Happy New Year, dear Jewish readers! Anyone see a Congressman (or two) in synagogue this Rosh Hashanah?
This won’t be quite like the usual business on this blog. Unlike every other post, this one won’t be primarily about the race between Rep. Howard Berman and Rep. Brad Sherman. Instead, let’s talk about the latest fad this campaign season: partisan lawmakers citing their willingness to work across the aisle.
On Sunday, the New York Times cast a sideways glance at the Republicans who are trotting out this argument. (Remember Richard Mourdock, the Tea Party-backed nominee who knocked Indiana Sen. Richard Lugar out of the race for his own Senate seat by attacking Lugar as too bipartisan? He now says he’ll “work with anyone.”)
In the 30th district, the two long-serving Republican Senators who endorsed Berman earlier this month both used the B-word in their statements. (Sen. Lindsey Graham (R- S.C.) praised Berman’s “bipartisan leadership,” while Sen. John McCain (R – Ariz.) used the word two times in four sentences.)
This despite the National Journal ranking Berman the 69th most liberal member of Congress in 2011, more liberal than 360 of his colleagues, including Sherman, who was merely the 85th most liberal member based on his 2011 votes.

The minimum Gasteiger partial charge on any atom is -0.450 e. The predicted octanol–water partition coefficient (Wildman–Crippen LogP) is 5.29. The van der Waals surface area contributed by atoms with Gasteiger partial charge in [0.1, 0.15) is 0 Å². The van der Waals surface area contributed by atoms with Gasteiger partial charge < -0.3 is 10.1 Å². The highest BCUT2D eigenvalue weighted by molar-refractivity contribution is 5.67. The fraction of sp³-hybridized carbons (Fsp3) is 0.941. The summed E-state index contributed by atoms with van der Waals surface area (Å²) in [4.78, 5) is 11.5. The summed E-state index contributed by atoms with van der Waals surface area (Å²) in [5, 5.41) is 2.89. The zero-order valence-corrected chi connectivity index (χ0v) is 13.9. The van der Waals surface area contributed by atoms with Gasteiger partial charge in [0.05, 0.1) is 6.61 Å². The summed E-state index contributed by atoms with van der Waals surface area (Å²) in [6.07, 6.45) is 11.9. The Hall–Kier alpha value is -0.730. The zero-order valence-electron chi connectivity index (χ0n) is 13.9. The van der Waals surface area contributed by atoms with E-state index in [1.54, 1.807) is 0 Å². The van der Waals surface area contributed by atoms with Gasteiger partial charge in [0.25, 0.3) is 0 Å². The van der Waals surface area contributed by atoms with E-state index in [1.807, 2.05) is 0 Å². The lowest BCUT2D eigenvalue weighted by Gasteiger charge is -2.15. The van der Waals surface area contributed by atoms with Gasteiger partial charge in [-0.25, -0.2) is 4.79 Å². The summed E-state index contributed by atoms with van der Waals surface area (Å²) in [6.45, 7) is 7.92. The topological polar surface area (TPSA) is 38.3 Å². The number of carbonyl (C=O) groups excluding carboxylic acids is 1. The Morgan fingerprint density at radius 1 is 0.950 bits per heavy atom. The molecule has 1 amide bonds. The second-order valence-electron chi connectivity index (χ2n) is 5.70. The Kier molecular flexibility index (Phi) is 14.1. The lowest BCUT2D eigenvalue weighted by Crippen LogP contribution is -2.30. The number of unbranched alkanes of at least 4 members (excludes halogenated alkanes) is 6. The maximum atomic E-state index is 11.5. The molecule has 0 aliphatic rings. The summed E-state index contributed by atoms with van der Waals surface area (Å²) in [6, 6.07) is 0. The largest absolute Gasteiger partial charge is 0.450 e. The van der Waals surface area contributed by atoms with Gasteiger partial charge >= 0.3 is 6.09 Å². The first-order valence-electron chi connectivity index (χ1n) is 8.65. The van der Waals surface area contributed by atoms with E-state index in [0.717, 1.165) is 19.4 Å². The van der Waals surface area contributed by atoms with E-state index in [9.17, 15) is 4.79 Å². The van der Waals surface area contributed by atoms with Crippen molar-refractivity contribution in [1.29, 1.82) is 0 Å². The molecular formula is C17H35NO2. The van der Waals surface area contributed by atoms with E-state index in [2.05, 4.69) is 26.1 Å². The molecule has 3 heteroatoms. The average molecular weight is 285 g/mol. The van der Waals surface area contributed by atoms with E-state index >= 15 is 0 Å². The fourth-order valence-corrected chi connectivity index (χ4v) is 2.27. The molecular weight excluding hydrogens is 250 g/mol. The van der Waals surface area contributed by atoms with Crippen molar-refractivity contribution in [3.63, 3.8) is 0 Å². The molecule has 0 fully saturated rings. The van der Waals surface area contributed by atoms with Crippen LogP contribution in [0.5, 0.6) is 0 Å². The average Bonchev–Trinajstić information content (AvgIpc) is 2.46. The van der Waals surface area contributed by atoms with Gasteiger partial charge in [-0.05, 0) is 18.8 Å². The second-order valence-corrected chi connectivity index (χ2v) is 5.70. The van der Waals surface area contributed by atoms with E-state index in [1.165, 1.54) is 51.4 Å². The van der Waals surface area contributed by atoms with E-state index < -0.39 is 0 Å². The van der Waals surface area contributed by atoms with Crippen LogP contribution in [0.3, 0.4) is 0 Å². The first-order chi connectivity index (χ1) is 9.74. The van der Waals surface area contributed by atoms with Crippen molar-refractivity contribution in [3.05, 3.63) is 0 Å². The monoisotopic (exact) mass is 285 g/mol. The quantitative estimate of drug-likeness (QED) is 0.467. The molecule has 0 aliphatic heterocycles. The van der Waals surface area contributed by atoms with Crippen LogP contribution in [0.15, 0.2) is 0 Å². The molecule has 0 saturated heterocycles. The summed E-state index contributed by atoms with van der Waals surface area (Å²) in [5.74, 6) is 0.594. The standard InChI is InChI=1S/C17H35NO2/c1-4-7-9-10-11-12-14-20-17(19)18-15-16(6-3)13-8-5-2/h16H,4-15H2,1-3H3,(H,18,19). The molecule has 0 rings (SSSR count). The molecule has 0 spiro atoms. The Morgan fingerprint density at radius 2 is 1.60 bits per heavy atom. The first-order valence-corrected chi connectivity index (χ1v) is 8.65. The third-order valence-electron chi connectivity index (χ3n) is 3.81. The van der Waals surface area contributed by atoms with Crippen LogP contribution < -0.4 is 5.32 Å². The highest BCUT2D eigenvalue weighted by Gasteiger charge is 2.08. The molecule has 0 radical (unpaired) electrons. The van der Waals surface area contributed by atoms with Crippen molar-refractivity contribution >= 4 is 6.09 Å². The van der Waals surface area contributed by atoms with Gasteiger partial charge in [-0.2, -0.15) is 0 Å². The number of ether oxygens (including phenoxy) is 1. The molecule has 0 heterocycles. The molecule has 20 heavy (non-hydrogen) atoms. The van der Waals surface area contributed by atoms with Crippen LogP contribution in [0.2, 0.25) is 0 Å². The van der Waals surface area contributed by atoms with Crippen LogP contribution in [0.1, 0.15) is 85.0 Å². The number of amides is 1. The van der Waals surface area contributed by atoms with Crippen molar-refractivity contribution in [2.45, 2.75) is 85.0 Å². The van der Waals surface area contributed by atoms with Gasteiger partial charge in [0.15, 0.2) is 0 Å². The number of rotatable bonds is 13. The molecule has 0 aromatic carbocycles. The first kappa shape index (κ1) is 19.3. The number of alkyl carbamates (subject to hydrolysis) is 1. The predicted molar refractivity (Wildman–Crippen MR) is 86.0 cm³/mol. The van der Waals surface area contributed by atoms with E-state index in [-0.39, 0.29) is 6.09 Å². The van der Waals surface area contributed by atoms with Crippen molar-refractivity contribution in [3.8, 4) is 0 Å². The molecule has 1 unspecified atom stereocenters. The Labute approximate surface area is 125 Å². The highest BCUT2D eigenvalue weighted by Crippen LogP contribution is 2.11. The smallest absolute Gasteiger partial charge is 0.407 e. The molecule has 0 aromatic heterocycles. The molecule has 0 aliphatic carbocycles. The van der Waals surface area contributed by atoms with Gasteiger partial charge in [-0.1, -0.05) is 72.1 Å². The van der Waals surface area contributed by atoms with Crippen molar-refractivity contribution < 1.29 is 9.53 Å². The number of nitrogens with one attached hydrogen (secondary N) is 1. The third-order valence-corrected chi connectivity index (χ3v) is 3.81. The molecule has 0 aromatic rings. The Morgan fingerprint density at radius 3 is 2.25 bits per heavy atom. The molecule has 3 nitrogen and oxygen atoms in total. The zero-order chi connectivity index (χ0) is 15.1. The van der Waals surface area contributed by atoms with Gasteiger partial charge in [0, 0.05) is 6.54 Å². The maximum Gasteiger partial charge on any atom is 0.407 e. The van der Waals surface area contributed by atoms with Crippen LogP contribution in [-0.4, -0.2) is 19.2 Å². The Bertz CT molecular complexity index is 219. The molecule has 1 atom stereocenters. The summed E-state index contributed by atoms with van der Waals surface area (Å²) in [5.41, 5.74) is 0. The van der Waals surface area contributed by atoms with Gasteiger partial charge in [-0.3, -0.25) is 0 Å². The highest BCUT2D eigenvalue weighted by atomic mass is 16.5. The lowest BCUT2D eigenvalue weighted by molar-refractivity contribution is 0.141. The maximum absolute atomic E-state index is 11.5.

The Sherman campaign has its own Republican supporters – local elected officials, including Los Angeles City Councilmen Mitchell Englander and Dennis Zine – but they weren’t enough to convince the Daily News editorial board of Sherman’s bipartisan chops. In its endorsement of Berman last week, the paper said that his “most important quality” was his being better at “show[ing] more cooperation and less partisanship.”
Ah, bipartisanship. Everyone wants to claim they are – or will be – good at it, including another local congressional candidate, Bill Bloomfield. The Republican-turned-Independent is running against Henry Waxman, and Bloomfield’s largely self-funded campaign hinges on the argument that “hyper-partisanship” is what’s causing the gridlock in Washington.
I interviewed Bloomfield not too long ago for an article about the race. Sitting in his campaign office, he told me that if elected, he’d not caucus with either party, and that he’d like to overhaul the tax code by starting effectively from scratch.
Ambitious words from a would-be freshman congressman, and very bipartisan-sounding, to boot.
But when I asked Bloomfield, who has never before held public office, how he would’ve voted on the Affordable Care Act, he declined to say how he would have voted.
Bipartisanship is easy to talk about during campaign season. Should be interesting to see if the folks in Washington can manage some of that on Nov. 7.
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